EU-China Mappings: Interactions between the EU and China on key issues
In 2020, most European governments restricted Huawei’s participation in the rollout of their countries’ 5G networks. Approaches vary from blanket bans in the UK and Sweden, to tighter regulatory frameworks which de facto discourage operators from using Huawei technology, like in Italy. A number of European countries have also signed onto the US’ Clean Network Initiative, affirming their commitment to only allow trusted vendors in their fifth-generation infrastructure. This is the case for Poland, Romania, and other countries in eastern Europe. Meanwhile, debates about security risks involved in working with organizations linked to the Chinese party-state have extended to other areas of EU-China relations, such as cooperation in research and innovation. Western Europe and Scandinavia are the main recipients of Chinese investment Many Eastern and Southern European countries have endorsed the BRI EU countries are not fully aligned on Beijing’s human rights violations China’s law enforcement extends to Europe
China FDI rose to record level in 2020 despite coronavirus, fastest growth rate in five years
Foreign direct investment (FDI) into China rose 4.5 per cent from 2019 to US$144.37 billion last year Investment from the Netherlands and Britain increased by 47.6 per cent and 30.7 per cent, respectively, from a year earlier
Shipping costs quadruple to record highs on China-Europe ‘bottleneck’
The cost of shipping goods from China to Europe has more than quadrupled in the past eight weeks, hitting record highs as a shortage of empty containers stemming from the pandemic disrupts global trade, reported the Financial Times. The cost of shipping a 40-foot container from Asia to northern Europe has increased from about $2,000 in November to more than $9,000, according to shippers and importers.Lars Jensen at consultancy SeaIntelligence said, “It’s a bottleneck problem . . . These rates are being driven by customers fighting over a limited resource — containers.” Thousands of empty containers were left stranded in Europe and the US in the first half of 2020 when shipping lines cancelled hundreds of trips as coronavirus lockdowns caused a sudden slowdown in global trade. When western demand for Asian-made goods rebounded in the second half of the year, competition among shippers for available containers sent freight rates soaring, reported the FT.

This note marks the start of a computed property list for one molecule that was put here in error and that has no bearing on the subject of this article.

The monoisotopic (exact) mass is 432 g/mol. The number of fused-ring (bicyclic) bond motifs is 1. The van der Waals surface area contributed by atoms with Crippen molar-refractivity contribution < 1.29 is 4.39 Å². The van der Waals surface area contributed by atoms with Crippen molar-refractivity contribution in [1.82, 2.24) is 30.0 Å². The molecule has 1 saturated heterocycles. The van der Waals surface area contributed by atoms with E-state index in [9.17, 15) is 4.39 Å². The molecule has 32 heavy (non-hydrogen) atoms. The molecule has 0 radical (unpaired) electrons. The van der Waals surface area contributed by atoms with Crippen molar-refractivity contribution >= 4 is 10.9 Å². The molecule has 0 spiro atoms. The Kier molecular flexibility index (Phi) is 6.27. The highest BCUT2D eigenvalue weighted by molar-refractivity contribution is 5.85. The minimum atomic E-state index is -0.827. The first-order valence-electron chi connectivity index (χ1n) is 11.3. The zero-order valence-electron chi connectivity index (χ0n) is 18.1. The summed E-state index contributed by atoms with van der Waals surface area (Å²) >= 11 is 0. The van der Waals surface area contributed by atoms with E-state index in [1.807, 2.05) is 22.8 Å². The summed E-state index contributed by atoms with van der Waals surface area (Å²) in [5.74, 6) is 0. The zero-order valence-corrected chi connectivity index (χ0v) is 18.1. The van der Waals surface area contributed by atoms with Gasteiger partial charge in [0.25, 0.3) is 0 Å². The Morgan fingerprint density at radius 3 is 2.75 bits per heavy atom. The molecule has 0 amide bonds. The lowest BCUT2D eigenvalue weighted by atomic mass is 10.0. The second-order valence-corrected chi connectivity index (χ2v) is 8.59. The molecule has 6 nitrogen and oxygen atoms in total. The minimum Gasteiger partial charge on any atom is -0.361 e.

Europeans believe China will overtake US in a decade, despite Biden presidency
A survey of 11 countries in Europe has uncovered a massive shift in attitudes, with many believing the US system is broken Most respondents say the EU should be self-reliant and remain neutral in any conflict between the two powers “This may reflect the fact that, although both Europeans and Americans are toughening up their approaches to China, their long-term goals are somewhat different. While Americans want to do so to decouple from and contain China, Europeans (above all, Germans) still hope to bring China back into the rules-based system,” the report said. “It is not that Europeans are pro-China. But Europeans appear keen to forge their own path rather than fall into line behind America’s China policy.”
China increased US debt holdings for first time in six months in November despite overall decline